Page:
They had me check my MTU size, which I highly doubt most people are even aware of doing. MTU size is the amount of packets allowed through a connection, and if using an incorrect number, can result in defragmented packets, which you do not want. The default MTU size on Windows is 1500 for Etherner (576 if dial-up). A VPN will not be able to send all packets without fragmentation at this size. I was told to input specific numbers, but they seemed random. So with a little research I discovered how to obtain the best MTU size while using a VPN. If you have a good service and connection, you should be able to use 1472, 28 less from 1500 because of encryption overhead. Mine ended up being much lower. Through their client I had around 1440, and with L2TP I had about 1360. I would later that these numbers seem to constantly change throughout the day (at least for L2TP).
This did end up boosting my speeds to around 10-11Mbps on L2TP, and 9+Mbps on their app. Not great, but manageable. Knowing that a direct connection was better, I did not feel like hassling them further. My problem is that my laptop needs to be in a certain place, making a wired connection impossible. I did ask one more time if there was anything else they could do, and was pretty much told that was it.
I did try to use port forwarding, but it seemed to have little effect on the torrent client. It was very easy to get though, as you would just check off the box in their app, and when connected to a server that supported it, it would appear in the tooltip of the tray icon (which always shows the IP address you are using as well).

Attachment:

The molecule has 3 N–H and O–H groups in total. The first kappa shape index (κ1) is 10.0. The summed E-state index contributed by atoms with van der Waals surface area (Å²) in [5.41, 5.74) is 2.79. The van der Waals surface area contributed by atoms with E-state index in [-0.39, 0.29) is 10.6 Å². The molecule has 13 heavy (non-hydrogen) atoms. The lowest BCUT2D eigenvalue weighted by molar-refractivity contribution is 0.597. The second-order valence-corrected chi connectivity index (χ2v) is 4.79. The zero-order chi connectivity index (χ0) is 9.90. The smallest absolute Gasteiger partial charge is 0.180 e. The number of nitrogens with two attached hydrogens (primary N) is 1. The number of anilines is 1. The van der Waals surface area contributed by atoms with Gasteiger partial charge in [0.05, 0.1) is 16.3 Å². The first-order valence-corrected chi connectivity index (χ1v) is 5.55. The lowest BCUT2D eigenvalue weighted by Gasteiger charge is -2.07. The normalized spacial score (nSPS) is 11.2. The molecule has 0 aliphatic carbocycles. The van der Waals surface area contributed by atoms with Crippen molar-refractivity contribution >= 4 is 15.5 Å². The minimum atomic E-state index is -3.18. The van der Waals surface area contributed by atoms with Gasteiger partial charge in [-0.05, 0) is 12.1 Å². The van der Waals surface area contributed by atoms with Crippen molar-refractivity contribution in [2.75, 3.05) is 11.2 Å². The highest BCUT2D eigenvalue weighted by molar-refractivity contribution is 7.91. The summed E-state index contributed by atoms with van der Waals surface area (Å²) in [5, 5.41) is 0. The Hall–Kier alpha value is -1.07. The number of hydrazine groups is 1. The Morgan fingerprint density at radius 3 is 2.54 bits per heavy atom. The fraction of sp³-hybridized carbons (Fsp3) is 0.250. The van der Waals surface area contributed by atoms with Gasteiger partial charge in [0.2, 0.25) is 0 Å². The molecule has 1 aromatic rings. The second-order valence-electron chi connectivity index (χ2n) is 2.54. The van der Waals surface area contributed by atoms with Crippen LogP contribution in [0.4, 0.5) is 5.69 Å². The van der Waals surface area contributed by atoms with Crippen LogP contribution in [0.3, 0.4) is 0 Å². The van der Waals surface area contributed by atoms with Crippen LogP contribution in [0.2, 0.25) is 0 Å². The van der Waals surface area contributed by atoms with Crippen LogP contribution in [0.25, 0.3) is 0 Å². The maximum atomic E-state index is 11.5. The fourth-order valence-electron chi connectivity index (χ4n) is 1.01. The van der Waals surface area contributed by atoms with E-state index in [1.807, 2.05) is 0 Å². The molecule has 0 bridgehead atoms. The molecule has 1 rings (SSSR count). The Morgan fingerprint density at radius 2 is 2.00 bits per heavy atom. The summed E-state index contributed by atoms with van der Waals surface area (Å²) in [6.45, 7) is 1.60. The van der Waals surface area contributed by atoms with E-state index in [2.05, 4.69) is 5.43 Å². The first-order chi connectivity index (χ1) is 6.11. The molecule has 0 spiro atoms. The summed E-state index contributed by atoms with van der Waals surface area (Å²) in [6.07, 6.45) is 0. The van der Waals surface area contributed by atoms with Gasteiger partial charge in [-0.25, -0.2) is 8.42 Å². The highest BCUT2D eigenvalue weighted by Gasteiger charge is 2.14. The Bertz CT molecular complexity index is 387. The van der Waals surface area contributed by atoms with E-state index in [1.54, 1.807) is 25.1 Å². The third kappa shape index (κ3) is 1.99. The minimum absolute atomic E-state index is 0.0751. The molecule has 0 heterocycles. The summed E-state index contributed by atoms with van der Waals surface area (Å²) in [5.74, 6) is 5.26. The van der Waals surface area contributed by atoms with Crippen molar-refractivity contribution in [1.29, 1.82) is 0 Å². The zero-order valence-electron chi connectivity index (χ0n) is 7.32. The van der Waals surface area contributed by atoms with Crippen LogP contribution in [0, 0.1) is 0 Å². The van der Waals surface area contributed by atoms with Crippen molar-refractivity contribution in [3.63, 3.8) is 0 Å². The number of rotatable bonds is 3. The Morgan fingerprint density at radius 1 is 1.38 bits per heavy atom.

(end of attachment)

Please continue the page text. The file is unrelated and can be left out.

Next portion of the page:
And a final point of interest is WebRTC leaks. While not explicitly stated anywhere (I found out about it from one of their forum threads), they have had problems in the past where WebRTC leaks would occur revealing the user's true IP address. Their solution was to install extensions to Firefox or Chrome browsers to prevent this. And they do work. I do feel that this should be sent out in their information emails after signup, but I guess they do not feel it is of grave importance...
Overall, PIA provided some good customer support. Their online chat is lacking, but their email support is far better. My circumstances had us do some back-and-forth over a period of 4-5 days. The only major drawback I saw was lack of information on the situation, and replies during daylight.
Their VPN is good and can provide fast speeds, depending on connection, which also depends on device placement. I found their options for security impressive, and their extra features great. If everything was setup properly, all seemed quite secure.
The VPN kill switch did not work for me, so I installed VPNCheck (Free). It provides a kill switch for the network, and individual apps. While the kill switch for the network did not work for me either, the apps I chose did get turned off if my VPN was disconnected. I also found that despite tutorials stating that you needed to enter your VPN login information, I could use it without doing so. It just knew when a VPN was on or not. There is also VPNetMon, which is free but does not have a kill switch for apps, and does not seem as user-friendly.